In This Article Early Medieval Architecture in Western Europe

  • Introduction
  • General Overviews
  • References
  • Architectural Sculpture
  • Architecture and Liturgy
  • Urban Studies
  • Secular Architecture
  • Journals

Art History Early Medieval Architecture in Western Europe
by
Charles McClendon
  • LAST MODIFIED: 29 May 2019
  • DOI: 10.1093/obo/9780199920105-0138

Introduction

The precise definition of the early Middle Ages as a historical period is far from clear, as is the specific beginning and end of the Middle Ages as a whole. In terms of architecture, it is generally taken to postdate the experiments of the late antique/early Christian period and to end sometime soon after the year 1000, when according to the monk Raoul Glaber the world put on a “white mantle of churches,” which is usually related to the emergence of Romanesque. This bibliography follows these general chronological perimeters, extending from the middle of the 6th to the early 11th century. Unlike Romanesque and later Gothic, early medieval architecture does not embody a single, particular style, aside from the often perceived antiquarian tendencies of the so-called Carolingian Renaissance of the late 8th and 9th centuries under Charlemagne and his immediate successors. Most studies are therefore regional, produced often by scholars writing in their native languages and focused on the monuments of their homeland.

General Overviews

Due to the ambiguous nature of the concept of the early Middle Ages, there are few broad studies that focus exclusively on this period. Often, as with Porter 1909 and Conant 1979, and to a lesser extent with Stalley 1999, the material is treated summarily as a prelude to the achievements of Romanesque architecture. Barral i Altet 1997 provides many images and some plans of important buildings but the commentary is sparse. More recently, McClendon 2005 and Untermann 2006 stay within the chronological framework defined in the introduction and present a wide array of structures in order to demonstrate that early medieval architecture was important and innovative in its own right and not simply an example of decline between the better known structures of late antiquity and the central Middle Ages.

  • Barral i Altet, Xavier. The Early Middle Ages from Late Antiquity to A.D. 1000. Taschen’s World Architecture. Cologne, Germany: Taschen Verlag, 1997.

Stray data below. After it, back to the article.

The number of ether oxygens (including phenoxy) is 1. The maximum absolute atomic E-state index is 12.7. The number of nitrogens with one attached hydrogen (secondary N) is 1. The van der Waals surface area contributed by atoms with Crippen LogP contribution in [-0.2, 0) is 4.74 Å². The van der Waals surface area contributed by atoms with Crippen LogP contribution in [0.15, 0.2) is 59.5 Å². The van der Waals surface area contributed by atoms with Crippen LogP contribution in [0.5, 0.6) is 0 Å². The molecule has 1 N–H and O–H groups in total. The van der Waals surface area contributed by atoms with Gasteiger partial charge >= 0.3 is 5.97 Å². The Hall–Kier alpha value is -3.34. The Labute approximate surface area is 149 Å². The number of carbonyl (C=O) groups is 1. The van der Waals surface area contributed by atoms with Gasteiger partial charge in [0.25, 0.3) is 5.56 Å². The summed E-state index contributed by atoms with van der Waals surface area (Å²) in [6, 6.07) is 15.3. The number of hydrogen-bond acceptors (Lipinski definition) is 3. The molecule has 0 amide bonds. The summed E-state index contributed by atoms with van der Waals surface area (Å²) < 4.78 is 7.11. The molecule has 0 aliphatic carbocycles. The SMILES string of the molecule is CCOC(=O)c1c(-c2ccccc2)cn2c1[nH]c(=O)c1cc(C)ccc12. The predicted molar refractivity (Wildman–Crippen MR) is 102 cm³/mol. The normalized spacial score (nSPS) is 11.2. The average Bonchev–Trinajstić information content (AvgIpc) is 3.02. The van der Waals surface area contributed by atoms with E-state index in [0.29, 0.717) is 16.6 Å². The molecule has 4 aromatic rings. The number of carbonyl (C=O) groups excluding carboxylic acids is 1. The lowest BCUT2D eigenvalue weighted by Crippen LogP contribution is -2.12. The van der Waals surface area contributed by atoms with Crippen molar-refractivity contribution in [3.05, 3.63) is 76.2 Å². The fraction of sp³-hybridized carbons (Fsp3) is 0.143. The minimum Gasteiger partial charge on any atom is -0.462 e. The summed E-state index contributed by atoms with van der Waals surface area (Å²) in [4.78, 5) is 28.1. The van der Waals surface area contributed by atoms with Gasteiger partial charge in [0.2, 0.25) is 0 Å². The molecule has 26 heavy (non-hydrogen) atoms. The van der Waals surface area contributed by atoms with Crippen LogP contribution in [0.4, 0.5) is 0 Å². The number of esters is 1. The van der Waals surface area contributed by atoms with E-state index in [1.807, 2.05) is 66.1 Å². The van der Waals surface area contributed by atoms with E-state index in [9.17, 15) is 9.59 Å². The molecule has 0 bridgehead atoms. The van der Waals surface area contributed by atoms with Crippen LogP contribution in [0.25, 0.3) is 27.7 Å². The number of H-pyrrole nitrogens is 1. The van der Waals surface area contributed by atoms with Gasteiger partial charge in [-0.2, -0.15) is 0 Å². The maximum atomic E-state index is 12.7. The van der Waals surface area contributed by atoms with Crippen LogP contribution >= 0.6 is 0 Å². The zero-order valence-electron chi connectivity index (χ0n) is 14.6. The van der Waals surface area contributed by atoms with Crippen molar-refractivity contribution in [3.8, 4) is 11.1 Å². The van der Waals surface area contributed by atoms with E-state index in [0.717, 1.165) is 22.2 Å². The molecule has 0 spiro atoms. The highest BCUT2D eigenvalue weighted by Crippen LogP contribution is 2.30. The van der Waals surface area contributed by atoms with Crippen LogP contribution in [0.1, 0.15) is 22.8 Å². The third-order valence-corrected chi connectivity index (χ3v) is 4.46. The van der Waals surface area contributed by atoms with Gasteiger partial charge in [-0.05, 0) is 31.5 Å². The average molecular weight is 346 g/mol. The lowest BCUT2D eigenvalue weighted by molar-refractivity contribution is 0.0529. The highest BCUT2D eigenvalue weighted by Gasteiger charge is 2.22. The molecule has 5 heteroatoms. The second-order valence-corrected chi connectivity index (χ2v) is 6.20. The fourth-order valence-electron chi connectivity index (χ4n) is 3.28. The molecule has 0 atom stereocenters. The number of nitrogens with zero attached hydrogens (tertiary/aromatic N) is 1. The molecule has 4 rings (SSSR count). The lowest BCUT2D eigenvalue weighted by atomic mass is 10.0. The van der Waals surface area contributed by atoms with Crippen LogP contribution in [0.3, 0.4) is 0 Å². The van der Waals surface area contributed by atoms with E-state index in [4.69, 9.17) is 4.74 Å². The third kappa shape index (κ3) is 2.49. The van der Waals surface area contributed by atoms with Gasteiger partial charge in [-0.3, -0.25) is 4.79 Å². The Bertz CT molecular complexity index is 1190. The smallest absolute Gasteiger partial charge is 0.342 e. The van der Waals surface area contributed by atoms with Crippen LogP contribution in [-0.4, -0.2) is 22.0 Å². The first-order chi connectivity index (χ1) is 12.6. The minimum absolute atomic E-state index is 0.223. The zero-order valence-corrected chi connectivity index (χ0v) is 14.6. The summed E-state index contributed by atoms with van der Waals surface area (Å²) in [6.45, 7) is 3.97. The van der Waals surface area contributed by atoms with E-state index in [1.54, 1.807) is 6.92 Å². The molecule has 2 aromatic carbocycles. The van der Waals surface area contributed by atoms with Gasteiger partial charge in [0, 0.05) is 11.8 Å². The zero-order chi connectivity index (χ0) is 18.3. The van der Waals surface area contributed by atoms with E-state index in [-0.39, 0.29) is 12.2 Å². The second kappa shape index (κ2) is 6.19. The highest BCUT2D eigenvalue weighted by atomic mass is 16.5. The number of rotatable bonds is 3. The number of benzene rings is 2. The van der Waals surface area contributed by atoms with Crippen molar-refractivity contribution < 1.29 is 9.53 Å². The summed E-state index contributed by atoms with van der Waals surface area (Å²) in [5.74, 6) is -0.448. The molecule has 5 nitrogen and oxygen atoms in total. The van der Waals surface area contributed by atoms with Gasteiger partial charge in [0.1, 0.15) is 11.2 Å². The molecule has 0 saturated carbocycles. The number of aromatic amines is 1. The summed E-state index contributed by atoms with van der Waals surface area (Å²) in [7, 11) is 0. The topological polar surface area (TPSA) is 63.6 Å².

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    A richly illustrated survey of major monuments with an emphasis on stylistic qualities largely devoid of a broader historical context. Includes a short bibliography but no notes.

  • Conant, Kenneth John. Carolingian and Romanesque Architecture 800–1200. 4th ed. Pelican History of Art. New Haven, CT, and London: Yale University Press, 1979.

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    A standard survey of the material with four chapters of Part I discussing pre-Romanesque church building, but the text is little changed since the first edition in 1954 and therefore lacks reference to more recent scholarship and archaeological developments.

  • McClendon, Charles B. The Origins of Medieval Architecture: Building in Europe, A.D. 600–900. New Haven, CT, and London: Yale University Press, 2005.

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    The most recent scholarly publication in English to focus exclusively on early medieval architecture in western Europe with extensive illustrations, notes, and bibliography. Can be read both as an introduction and as a guide to further research.

  • Porter, Arthur Kingsley. Medieval Architecture: Its Origins and Development, with Lists of Monuments and Bibliographies. 2 vols. New York: Baker and Taylor, 1909.

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    A pioneering work that attempts to trace stylistic developments in Europe from antiquity to the end of the Middle Ages. Although Porter expresses appreciation for the formative contribution of monuments from the 6th to the 11th centuries, only one of the ten chapters deals with this period under the label of Carolingian.

  • Stalley, Roger A. Early Medieval Architecture. Oxford History of Art. Oxford: Oxford University Press, 1999.

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    A richly illustrated introductory text, although, despite the title, its major focus is Romanesque architecture. Two initial chapters discuss the emergence of the early Christian basilica and the so-called Carolingian Renaissance, followed by thematic explorations of architectural developments primarily in the 11th and 12th centuries.

  • Untermann, Matthias. Architektur in frühen Mittelalter. Darmstadt: Wissenschaftliche Buchgesellschaft, 2006.

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    An extensive survey of many sites throughout western Europe organized chronologically and geographically. Plans abound with a few photographs, some in color. Descriptions and analyses of buildings are brief with few notes and limited bibliography.

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